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CSULB fights hate speech and tuition increase

Once again the issue of hate speech is being confronted, but this time alongside a possible tuition increase.

Illustration by Bobby Yagake

Illustration by Bobby Yagake

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Systemwide issues

All eyes and ears were focused on Associated Student Inc. President Joe Nino as he announced that tuition may increase for the second year in a row during Wednesday’s meeting.

Nino said that he was in attendance at the Board of Trustees meeting yesterday, and the lack of state funds may call for an increase in tuition and student fees.

The projected state funding for the initiative is $102 million and the projected budget is about $260 million, which leaves the university system at almost a $150 million deficit.

Similar circumstances involving a lack of state funding occurred last year and is what resulted in the raise in tuition.

“Obviously this is something that students don’t want,” Nino said. “We need to make sure that we’re being as accessible as we can, and we need to fight against this. We need to come together, and we need to prepare now, because come March, we might be faced with another issue where the Board of Trustees [vote to raise tuition].”

The projected funding will come with a systemwide 43 percent increase in compensation for faculty and staff, which Nino stated is merited but not appropriate right now.

“It’s not like these increases aren’t merited,” Nino said. “These people are working for us and they are doing a lot of good things, but at the same time they said that [the Graduation Initiative] wasn’t going to come from tuition and student fees. We need to hold them accountable to what they said in the past. We have to be vocal and we have to be visible.”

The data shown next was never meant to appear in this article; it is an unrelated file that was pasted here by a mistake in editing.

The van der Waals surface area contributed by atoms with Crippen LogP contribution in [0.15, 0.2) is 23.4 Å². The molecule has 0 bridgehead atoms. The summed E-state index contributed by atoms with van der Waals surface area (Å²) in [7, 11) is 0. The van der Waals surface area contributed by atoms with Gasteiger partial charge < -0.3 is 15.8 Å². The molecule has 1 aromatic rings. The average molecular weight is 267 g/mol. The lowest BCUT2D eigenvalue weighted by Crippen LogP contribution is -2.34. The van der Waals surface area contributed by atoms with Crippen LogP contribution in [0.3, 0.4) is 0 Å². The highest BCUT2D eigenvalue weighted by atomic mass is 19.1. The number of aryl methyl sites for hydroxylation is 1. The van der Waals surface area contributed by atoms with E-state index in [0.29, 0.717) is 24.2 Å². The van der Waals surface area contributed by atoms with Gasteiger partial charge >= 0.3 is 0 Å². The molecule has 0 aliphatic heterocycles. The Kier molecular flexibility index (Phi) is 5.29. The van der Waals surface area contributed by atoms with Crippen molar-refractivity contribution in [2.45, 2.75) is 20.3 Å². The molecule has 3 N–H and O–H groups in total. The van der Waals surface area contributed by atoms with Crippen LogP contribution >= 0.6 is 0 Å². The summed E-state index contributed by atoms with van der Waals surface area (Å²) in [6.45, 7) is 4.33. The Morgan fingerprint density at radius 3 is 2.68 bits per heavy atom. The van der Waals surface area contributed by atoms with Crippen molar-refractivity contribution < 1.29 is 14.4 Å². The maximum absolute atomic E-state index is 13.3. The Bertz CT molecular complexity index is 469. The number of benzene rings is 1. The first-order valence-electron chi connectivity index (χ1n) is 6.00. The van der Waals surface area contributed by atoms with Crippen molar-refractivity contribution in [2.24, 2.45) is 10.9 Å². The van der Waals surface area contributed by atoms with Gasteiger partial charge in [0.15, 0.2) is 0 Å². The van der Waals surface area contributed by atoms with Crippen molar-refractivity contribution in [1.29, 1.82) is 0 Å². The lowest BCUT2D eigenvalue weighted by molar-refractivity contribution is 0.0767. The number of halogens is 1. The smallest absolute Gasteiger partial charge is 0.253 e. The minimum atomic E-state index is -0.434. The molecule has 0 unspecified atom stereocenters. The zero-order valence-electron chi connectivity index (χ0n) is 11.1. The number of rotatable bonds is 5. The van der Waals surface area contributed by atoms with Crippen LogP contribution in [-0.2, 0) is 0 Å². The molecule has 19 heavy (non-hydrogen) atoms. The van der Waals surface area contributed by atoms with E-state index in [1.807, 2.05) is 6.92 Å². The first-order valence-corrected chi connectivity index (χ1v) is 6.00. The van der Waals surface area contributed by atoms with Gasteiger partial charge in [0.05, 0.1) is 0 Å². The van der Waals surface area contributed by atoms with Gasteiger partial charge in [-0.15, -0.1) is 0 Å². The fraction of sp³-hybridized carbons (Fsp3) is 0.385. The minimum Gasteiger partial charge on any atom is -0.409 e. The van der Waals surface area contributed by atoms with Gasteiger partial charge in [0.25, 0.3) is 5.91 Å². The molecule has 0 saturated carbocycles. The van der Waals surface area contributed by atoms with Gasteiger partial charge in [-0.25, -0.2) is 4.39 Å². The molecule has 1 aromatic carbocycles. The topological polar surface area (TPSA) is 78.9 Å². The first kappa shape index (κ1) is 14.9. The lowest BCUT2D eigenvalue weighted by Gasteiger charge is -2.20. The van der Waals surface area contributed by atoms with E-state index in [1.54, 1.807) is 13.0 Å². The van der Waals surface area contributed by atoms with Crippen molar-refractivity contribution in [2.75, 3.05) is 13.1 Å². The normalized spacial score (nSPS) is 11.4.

Nino also said that he is going to take the Opposing Payment Peaks resolution that was created last year when tuition was increased, and he will go to other campuses systemwide to garner support.

“We have strength in numbers and when we don’t have the numbers it’s harder to get things done. I think it’s something we can fight, and I think that we can win if it’s something we work for in advance,” said Senator At Large Danielle Carancho.

­­­Hate speech is revisited

During public comments section of the meeting, Christopher Orozco, a senior psychology major, stepped forward to represent students who want to stop hate speech at Cal State Long Beach.

“The authority of the CSULB community needs to take a stand and affirm that they will take actions — no verbal punishment — against these people,” said Orozco, regarding hate speech such as the racist graffiti found in a bathroom last month.

Jeff Klaus, the associate vice president of student affairs, reported on what the campus officials are doing to counteract hate speech. He said that one of their main focuses is to overhaul the campus regulation, “time, place and manner,” which is what hate speech is regulated under.

The Student Affairs office plans to approach hate speech regulations with less general wording that has been used in the past in order to be more specific. They have also created a page on their website that is titled “Freedom of Speech.” This is to be used as a resource for students to learn about the regulation and learn how to handle a controversial speaker on campus.

“Any time you hear ignorant speech on our campus — which I’m sure you’ve heard it — the way to counter ignorant speech is with more speech. Hopefully a website like this will introduce some ideas and hopefully get people excited about what they should do if they feel like they should get engaged,” Klaus said.

The website also lists the difference between free speech and hate speech on the “Frequently Asked Questions” section of the Student Affairs website.

Klaus also stated that freshman orientation will be adjusted to educate incoming students on first amendment rights, and how they may be expressed differently on a public college campus versus a high school campus.

 

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